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Residents forced out of Fort McMurray neighbourhoods due to fire cleared to return

Residents of Fort McMurray, Alta., forced to flee their homes earlier this week due to an encroaching wildfire got the green light to head home on Saturday when the municipality governing the oilsands hub lifted all evacuation orders.
Wildfire crews have reported no further growth in the wildfire that continues to burn southwest of Fort McMurray, while Alberta Wildfire reports the same lack of growth allowed crews in the field to keep working on fireguards overnight. Alberta Wildfire crews return from fighting wildfires near Fort McMurray, Alta., Thursday, May 16, 2024. THE CANADIAN PRESS/Jeff McIntosh

Residents of Fort McMurray, Alta., forced to flee their homes earlier this week due to an encroaching wildfire got the green light to head home on Saturday when the municipality governing the oilsands hub lifted all evacuation orders.

The Regional Municipality of Wood Buffalo in northeastern Alberta said weather conditions helped firefighters make progress in battling the blaze that triggered the evacuation of four neighbourhoods on the southern edge of the city — Abasand, Beacon Hill, Prairie Creek and Grayling Terrace.

About 6,600 residents of those neighbourhoods were forced to hastily leave their homes on Tuesday, but a statement from the municipality said firefighters have made considerable progress on the fire since then.

The statement said recent rainy weather helped tamp down the blaze and reduce its intensity, allowing those fighting it to bring it under control and erect fireguards at its northern edge.

"If you've never had the opportunity to see the fire chief dancing in the rain, you missed your opportunity earlier this morning," the municipality's fire chief, Jody Butz, said in a video livestreamed by local and provincial officials.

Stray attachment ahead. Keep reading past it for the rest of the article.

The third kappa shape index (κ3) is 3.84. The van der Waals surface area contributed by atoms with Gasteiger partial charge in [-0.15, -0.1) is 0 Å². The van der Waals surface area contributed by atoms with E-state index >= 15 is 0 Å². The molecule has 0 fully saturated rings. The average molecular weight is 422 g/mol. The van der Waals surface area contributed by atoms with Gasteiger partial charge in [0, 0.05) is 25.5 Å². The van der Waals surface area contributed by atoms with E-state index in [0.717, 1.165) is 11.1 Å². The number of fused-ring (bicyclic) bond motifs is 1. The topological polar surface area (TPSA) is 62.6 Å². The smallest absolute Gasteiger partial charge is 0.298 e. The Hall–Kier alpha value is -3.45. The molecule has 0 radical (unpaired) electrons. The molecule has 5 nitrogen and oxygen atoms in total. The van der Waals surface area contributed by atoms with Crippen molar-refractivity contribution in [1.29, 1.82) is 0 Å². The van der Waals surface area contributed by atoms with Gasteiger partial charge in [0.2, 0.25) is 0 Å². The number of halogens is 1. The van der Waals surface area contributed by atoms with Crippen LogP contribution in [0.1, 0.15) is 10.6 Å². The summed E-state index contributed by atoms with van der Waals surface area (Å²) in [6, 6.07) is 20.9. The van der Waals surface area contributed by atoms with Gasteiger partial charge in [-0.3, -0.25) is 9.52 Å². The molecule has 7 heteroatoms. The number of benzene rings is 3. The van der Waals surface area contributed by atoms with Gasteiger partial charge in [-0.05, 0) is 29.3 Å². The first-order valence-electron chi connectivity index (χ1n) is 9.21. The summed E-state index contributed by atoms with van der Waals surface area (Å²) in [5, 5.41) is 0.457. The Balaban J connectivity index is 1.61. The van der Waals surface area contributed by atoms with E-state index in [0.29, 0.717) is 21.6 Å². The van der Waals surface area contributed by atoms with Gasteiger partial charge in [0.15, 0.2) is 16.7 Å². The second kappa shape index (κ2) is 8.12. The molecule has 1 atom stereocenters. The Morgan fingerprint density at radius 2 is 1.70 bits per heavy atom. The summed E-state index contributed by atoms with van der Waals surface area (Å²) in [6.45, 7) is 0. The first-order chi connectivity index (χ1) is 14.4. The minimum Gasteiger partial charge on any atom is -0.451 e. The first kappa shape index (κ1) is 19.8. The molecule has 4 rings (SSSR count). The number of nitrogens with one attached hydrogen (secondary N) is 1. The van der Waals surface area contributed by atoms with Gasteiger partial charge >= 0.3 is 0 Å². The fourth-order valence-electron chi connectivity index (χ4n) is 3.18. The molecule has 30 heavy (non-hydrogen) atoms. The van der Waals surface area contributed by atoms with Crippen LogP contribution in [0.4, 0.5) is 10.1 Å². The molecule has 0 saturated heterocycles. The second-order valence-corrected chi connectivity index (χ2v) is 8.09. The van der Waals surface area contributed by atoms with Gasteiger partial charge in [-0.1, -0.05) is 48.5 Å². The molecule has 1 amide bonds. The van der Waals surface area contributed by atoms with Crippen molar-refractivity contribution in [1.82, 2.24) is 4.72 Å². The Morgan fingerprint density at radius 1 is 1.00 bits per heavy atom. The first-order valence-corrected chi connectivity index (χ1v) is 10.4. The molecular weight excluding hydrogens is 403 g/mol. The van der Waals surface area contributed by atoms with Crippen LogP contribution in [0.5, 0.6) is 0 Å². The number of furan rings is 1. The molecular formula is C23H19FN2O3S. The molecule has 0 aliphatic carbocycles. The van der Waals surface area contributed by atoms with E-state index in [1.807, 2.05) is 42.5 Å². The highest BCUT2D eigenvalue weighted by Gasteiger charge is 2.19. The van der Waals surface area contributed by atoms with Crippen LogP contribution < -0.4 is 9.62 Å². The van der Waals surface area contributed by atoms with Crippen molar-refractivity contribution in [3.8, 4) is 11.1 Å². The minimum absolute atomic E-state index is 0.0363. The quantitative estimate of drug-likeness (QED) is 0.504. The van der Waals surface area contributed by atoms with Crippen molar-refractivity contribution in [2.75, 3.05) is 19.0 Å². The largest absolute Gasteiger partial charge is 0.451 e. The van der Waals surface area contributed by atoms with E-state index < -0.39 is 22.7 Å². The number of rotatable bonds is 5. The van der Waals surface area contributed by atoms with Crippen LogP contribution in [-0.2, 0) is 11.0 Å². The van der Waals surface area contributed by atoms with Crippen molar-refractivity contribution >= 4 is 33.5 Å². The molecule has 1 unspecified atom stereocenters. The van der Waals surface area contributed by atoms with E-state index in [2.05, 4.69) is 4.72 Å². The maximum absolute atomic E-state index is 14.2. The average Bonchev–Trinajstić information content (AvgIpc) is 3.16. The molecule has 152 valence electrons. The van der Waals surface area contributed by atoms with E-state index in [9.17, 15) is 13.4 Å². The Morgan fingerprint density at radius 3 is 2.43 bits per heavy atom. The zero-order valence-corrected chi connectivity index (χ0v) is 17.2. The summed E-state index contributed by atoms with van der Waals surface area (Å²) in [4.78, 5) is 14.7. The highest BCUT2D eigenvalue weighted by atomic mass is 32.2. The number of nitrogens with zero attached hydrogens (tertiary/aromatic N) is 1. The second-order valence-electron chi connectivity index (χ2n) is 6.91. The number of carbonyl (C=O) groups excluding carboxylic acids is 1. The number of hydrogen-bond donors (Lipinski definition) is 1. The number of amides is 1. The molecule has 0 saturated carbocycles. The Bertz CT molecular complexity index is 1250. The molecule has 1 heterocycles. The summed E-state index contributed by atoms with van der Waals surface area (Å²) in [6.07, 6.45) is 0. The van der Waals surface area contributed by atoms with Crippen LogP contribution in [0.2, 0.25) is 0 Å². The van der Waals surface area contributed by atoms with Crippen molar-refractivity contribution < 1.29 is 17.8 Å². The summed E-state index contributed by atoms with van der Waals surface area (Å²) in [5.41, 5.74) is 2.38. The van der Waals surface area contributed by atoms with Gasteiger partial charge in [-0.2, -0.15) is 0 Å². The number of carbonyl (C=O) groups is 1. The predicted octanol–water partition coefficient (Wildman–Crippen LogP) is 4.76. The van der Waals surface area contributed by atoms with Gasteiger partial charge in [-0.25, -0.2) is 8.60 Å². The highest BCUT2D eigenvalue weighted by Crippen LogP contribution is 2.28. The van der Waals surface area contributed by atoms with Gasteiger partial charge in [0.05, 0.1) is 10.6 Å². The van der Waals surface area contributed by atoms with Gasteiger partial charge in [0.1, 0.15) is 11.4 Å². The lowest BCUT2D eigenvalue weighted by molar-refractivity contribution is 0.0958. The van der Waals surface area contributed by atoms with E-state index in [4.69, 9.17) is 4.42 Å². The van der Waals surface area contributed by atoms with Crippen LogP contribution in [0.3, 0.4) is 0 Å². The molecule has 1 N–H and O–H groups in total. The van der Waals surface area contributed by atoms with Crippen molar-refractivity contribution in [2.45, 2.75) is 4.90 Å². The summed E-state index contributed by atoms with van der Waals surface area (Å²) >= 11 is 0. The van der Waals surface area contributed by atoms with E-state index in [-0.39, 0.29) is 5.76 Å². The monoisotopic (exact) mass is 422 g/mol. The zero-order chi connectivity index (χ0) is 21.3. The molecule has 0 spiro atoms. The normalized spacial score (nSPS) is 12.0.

Evacuation alerts in place for the rest of the community were also lifted on Saturday.

Alberta Wildfire information Officer Josee St -Onge said during the update that about 10 millimetres of rain fell on the area overnight, adding about 20 millimetres has fallen in total since Thursday. More rain is also forecast.

Still, she warned the fire remains classified as out of control.

"While it is safe for evacuees to return, residents will have to live with an active wildfire near their community for weeks if not months," St -Onge said.

The municipality said local highways are open in both directions and emergency social services, including food and accommodation, will remain available until noon on Sunday.

Butz noted returning residents would see red material on trees surrounding their neighbourhoods, which he said is a safe fire-retardant.

"The red colour will slowly fade after exposure to sunlight and some time," he said.

In British Columbia, meanwhile, the Parker Lake and Patry Creek wildfires continue to threaten the northeastern B.C. town of Fort Nelson, which remained under an evacuation order Saturday. The two blazes stood at a combined size of 841 square kilometres as of Saturday morning.

Alerts from DriveBC Saturday said that a wildfire between the beginning and end of Highway 77 had closed the road 138 kilometres south of the border between B.C. and the Northwest Territories.

The Alaska Highway was also closed in both directions for nearly 300 kilometres due to a wildfire burning 94 kilometres north of Fort Nelson, DriveBC said.

In an update posted to Facebook on Saturday, Northern Rockies Regional Municipality Mayor Rob Fraser said minor precipitation Friday helped the firefight, and a camp has been set up to support wildfire personnel.

Fraser said rumours about military involvement in the camp are untrue.

“It looks like a military camp,” Fraser said. “I can see that the rumors might be flying around that the military is out there, but these are our B.C. wild firefighters out there doing what they can for us.”

The mayor also said some of those who have defied the evacuation order have been “hindering” efforts and “causing us some problems,” as the RCMP has had to pull people over “when they should be securing our subdivisions and our houses.”

Hundreds of wildfire evacuees in northwest Manitoba are also being allowed back home soon.

About 675 people from in and around Cranberry Portage who were forced out last weekend can return home as of 10 a.m. Sunday.

Officials said the fire near Flin Flon was about 370 square kilometres in size on Friday, but the fireline closest to Cranberry Portage was under control.

More than 200 provincial personnel are helping to battle the blaze, along with an additional 40 firefighters from Ontario and 20 from New Brunswick who were set to arrive Friday. A further 21 more from Quebec are expected this weekend.

This report from The Canadian Press was first published May 18, 2024.

— With files from Darryl Greer in Vancouver

Rob Drinkwater, The Canadian Press